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Facebook Admits “Bug” Exposed Private Posts Of 14 Million Users

Bug made private posts of 14mn users public, admits Facebook

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LinkedIn faced probe for Facebook ads targeting 18 mn non-members. Pixabay
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In yet another privacy goof-up, Facebook has admitted that 14 million users were affected by a bug in May that automatically suggested posting publicly when the users were writing posts meant only for friends.

The bug made sure that the posts could be viewed by anyone, including people not logged on to Facebook. It was not yet known users in which country were affected the most.

The bug, according to Erin Egan, Chief Privacy Officer at Facebook, occurred as the Facebook developers were building a new way to share featured items on users’ profile, like a photo.

“Since these featured items are public, the suggested audience for all new posts — not just these items — was set to public.

“The problem has been fixed, and for anyone affected, we changed the audience back to what they had been using before,” Egan said in a blog post late Thursday.

The revelation came after a New York Times report exposed how the social network allowed about 60 device makers, including Chinese smartphone players, to access personal information of users and their friends.

Facebook admitted sharing users’ data with Chinese company Huawei — facing the heat in the US over data privacy concerns — along with three other China-based smartphone makers Lenovo, OPPO and TCL.

The latest bug affected audience selector that lets users decide who gets to see the post.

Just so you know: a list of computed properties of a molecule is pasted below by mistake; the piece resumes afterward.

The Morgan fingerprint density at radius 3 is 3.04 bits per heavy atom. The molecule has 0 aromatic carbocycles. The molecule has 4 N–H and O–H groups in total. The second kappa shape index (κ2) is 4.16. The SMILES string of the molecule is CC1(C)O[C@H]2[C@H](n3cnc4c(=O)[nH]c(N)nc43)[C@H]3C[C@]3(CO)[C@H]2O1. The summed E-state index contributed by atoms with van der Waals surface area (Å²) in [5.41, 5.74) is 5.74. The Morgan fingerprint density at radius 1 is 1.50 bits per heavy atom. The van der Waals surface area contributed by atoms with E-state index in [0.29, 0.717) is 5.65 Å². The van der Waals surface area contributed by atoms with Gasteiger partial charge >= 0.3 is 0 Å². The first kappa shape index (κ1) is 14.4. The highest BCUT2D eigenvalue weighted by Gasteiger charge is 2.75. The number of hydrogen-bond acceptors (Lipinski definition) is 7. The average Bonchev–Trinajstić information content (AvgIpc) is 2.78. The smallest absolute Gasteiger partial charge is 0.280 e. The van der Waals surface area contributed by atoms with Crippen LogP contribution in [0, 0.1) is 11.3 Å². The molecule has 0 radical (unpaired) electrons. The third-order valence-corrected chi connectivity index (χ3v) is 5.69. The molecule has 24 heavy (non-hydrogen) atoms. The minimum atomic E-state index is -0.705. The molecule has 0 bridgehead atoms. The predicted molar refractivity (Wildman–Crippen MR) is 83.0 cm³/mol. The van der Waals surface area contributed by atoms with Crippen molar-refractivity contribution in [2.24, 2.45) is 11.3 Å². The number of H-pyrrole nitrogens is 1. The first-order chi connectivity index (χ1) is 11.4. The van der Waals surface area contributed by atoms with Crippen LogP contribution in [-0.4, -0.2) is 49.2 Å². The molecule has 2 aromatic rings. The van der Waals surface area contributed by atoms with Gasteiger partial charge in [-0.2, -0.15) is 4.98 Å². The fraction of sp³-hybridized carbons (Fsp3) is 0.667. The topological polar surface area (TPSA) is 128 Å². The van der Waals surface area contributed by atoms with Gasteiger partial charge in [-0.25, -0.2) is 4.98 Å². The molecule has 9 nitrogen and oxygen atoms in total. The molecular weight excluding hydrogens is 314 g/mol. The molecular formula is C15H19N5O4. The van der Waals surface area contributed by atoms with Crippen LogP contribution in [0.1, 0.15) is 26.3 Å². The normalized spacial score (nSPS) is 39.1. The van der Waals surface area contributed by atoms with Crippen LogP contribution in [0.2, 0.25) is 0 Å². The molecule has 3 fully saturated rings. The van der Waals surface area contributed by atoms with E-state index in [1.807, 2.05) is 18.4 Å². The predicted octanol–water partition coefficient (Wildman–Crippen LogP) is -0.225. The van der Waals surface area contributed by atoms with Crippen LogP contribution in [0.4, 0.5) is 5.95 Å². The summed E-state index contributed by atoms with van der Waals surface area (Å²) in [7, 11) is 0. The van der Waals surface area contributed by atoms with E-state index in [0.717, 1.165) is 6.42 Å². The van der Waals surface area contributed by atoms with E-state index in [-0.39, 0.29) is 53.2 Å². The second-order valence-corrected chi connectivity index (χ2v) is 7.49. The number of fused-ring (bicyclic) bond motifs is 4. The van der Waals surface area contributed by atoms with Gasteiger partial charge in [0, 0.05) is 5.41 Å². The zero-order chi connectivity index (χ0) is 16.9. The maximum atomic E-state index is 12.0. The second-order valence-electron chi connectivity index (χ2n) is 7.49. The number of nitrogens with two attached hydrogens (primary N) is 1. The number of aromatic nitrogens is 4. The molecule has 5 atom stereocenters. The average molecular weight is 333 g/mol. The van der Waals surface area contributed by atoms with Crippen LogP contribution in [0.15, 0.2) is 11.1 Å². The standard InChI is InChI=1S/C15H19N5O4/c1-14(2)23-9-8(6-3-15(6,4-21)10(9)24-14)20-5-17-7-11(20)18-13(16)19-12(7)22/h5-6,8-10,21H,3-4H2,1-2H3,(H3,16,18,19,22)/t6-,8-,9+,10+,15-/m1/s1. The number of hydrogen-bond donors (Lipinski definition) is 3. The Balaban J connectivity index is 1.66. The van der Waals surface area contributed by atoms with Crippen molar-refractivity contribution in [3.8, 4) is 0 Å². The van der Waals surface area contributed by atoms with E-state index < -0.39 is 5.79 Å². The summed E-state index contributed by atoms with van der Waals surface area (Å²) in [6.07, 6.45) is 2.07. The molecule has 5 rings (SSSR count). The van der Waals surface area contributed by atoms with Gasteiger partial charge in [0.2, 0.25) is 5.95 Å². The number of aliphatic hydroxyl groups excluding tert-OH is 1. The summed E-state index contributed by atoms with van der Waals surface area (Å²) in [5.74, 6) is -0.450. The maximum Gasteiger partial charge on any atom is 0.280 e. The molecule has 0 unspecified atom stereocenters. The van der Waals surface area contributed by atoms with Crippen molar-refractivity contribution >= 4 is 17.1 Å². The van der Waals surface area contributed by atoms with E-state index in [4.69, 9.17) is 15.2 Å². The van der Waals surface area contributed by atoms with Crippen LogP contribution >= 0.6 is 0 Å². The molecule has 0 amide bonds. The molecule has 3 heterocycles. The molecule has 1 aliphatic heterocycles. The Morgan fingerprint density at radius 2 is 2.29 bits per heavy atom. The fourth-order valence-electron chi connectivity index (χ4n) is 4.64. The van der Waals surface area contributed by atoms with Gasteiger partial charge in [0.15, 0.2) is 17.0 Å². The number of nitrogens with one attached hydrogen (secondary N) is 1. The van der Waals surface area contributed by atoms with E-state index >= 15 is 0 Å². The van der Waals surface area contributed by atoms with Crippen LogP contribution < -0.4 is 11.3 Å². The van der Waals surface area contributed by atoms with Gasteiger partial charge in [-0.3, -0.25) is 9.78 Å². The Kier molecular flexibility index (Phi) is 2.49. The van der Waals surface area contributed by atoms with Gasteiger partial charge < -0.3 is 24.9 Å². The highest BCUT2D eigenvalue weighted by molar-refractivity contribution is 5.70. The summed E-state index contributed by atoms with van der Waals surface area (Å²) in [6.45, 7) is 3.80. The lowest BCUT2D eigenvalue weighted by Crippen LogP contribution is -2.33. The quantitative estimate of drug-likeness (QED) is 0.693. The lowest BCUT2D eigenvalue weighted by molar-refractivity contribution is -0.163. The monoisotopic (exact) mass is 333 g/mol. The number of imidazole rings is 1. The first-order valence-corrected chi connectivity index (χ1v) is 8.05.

Representational image.
Representational image. Pixabay

Starting Thursday, “we have started letting the 14 million people affected know — and asking them to review any posts they made during that time.

“To be clear, this bug did not impact anything people had posted before, and they could still choose their audience just as they always have,” Egan said.

It took Facebook developers five days to fix the bug.

“If you posted publicly (during the period May 18 to 27), you’ll see a notification from Facebook when you log in that leads to a page with more information — including a review of posts during this period,” said Egan.

Every time you share something on Facebook, it shows you an audience selector so users can decide who gets to see the post.

Also Read: Facebook has Rolled Out a New Feature for Music Lovers

For example, if you choose to share a photo with friends only, your audience selector will automatically suggest you share to friends next time you start a post.

“We’ve heard loud and clear that we need to be more transparent about how we build our products and how those products use your data — including when things go wrong,” Egan said.

Facebook is already under intense scrutiny for misuse of millions of its users’ data after the Cambridge Analytica data leak scandal became public. (IANS)